Wellington bomber Z8799

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Wellington bomber Z8799 memorial

In the early hours of 16th November 1943, Wellington Z8799 piloted by Australian Flight Sergeant Joe Timperon crashed on Aglezarke Moor, east of Chorley, Lancashire. Probable cause is often said to have been the build up of ice. Unable to pull out of a steep dive, the aircraft crashed on the moor killing all 6 on board. This was a night training exercise. The memorial plaque has the incorrect date of the crash, but a more recent plaque dedicated to the memory of Flt. Sgt. Timperon, placed on the 60th anniversary, rectifies that.

Flt. Sgt. J. Timperon
Sgt. E.R. Barnes
Sgt. J.B. Hayton
Sgt. R.S. Jackson
Sgt. G.E. Murray
Sgt. M. Mouncey

Photo of the crash site here;

14 comments on “Wellington bomber Z8799
  1. Neal. says:

    I see none of them were officers, is that due to the shortage of them at that time of the war?

  2. Ian D B says:

    Lots of flights had no officer on board, bombing missions and training exercises alike, but how that was organised is maybe something someone can advise on?

  3. Tech Owl says:

    Quite a substantial memorial, especially compared to some of the other sites you’ve shown

  4. Ian D B says:

    This monument is a few miles from the crash site, which is higher on the moor quite close to the prehistoric relic of Round Loaf, though there are no longer any visible remains. It is unusual to have a memorial like this. At most there might be a plaque on a rock or a cross maybe and the odd poppy. It was funded by the Rotary Club. The more recent plaque (2003) looks like it was added by the family of the Australian skipper.

  5. pasujoba says:

    Great history ,Ian , as ever.
    I think (and may be wrong but….) the RAF started to use uncommisioned officers to fly planes fairly early in the war due to the hefty losses in the battle of britain and the later bombing raids , the first of which were very costly in lives .

  6. Ian D B says:

    Makes sense.

    It’s unimaginable how they did it, knowing that every day there was a good chance they be killed. hard to understand that scale of loss.

  7. redrocker_9 says:

    I love coming here Ian and getting all of this history, thank you for sharing ^.^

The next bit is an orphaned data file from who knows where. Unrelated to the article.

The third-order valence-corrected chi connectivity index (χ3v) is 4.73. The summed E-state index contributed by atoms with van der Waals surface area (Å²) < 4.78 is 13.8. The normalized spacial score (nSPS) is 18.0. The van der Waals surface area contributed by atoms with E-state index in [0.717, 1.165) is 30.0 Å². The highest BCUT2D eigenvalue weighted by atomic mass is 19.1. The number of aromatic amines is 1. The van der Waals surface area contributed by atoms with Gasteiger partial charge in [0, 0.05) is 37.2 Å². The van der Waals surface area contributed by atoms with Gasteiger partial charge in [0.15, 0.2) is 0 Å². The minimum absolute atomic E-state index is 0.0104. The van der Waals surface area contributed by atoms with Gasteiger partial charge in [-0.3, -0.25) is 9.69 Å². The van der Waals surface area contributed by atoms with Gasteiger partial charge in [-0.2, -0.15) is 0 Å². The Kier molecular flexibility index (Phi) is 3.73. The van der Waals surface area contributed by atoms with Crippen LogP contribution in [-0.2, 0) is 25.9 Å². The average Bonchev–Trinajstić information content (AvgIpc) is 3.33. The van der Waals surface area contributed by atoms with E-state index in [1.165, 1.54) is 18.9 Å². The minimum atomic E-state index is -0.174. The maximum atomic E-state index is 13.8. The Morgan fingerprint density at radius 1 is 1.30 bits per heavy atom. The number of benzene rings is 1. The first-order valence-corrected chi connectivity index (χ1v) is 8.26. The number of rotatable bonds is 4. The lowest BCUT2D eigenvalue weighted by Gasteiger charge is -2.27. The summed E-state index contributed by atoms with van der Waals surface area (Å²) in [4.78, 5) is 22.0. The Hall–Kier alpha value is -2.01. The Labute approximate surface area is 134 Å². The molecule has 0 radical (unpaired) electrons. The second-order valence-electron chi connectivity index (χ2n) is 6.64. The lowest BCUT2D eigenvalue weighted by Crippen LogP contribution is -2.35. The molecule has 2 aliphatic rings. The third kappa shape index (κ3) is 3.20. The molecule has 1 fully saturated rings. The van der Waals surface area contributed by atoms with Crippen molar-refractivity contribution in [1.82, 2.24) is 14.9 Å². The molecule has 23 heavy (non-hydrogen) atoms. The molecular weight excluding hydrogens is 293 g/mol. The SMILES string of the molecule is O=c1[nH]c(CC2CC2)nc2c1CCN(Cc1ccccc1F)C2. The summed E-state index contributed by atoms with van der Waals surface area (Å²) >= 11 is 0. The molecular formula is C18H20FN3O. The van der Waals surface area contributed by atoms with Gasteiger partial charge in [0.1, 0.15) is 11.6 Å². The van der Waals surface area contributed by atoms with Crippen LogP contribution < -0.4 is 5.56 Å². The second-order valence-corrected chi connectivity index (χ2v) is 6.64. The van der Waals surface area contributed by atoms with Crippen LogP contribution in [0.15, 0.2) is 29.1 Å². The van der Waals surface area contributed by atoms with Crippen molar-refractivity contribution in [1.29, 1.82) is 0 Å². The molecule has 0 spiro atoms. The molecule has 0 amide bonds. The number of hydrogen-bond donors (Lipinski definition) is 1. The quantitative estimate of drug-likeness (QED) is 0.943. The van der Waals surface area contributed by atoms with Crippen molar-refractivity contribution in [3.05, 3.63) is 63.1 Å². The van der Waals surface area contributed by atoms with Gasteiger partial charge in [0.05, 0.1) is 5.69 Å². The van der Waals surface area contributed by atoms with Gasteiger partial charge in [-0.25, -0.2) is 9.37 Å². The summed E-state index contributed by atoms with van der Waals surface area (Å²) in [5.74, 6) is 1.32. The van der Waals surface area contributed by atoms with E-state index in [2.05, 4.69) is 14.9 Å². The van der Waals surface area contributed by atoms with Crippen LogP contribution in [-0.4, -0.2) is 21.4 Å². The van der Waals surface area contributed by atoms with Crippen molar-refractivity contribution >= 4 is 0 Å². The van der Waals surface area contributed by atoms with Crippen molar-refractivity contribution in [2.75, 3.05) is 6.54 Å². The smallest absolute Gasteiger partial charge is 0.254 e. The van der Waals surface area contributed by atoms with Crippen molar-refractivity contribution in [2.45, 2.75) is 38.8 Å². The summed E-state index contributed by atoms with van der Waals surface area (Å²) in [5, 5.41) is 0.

8. Tony-H says:

    On the issue of NCO Aircrew, the normal route in WWII would be for enlisted men to volunteer for aircrew training following basic training, and be accepted provided they were suitable both physically and academically. The RAF needed Navigators, Wireless Ops, Gunners etc. as well as Pilots, and they would be assessed and allocated duties according to the RAF’s needs and the man’s skills. For example, those good at maths would probably be selected for Navigator training.

    On completion of their aircrew training a selected few might be offered commissions, though the majority would be given NCO ranks. Some NCO aircrew might also be offered commissions later in their service, depending on how much they had impressed their superiors.

    So. I think the majority of RAF aircrew in the later stages of the war would be NCOs, so an entire NCO bomber aircrew wouldn’t be at all unusual.

  9. Ian D B says:

    Thanks for that Tony.

  10. Gary Shield says:

    Very nice memorial and shot Ian

  11. Pleasureprinciple2012 says:

    I echo the sentiments of Redrocker 9, there must be lots of these memorials all over the country, and all with a story to tell, thankfully you have made a start, be nice if others were able to follow your lead.

  12. humilesspiritu says:

    Today I was in a cemetary and there was a section for WWII graves. It always amazes me how young these ‘fly-boys’ were – barely out of their teens and commissioned officers fighting the Battle of Britain and the like. I still cannot comprehend this. How on earth did we expect them at that age to have the experience of life to fight and lead others? And yet they all did, and died for us too. Makes me humble. and sad. And proud too. thanks Ian, my friend

  13. Tom Hardman says:

    My grandad (who was also in the RAF during the war) erected this monument. He took my grandma with him and she was repeatedly sent to a brook below to get water for the mortar.

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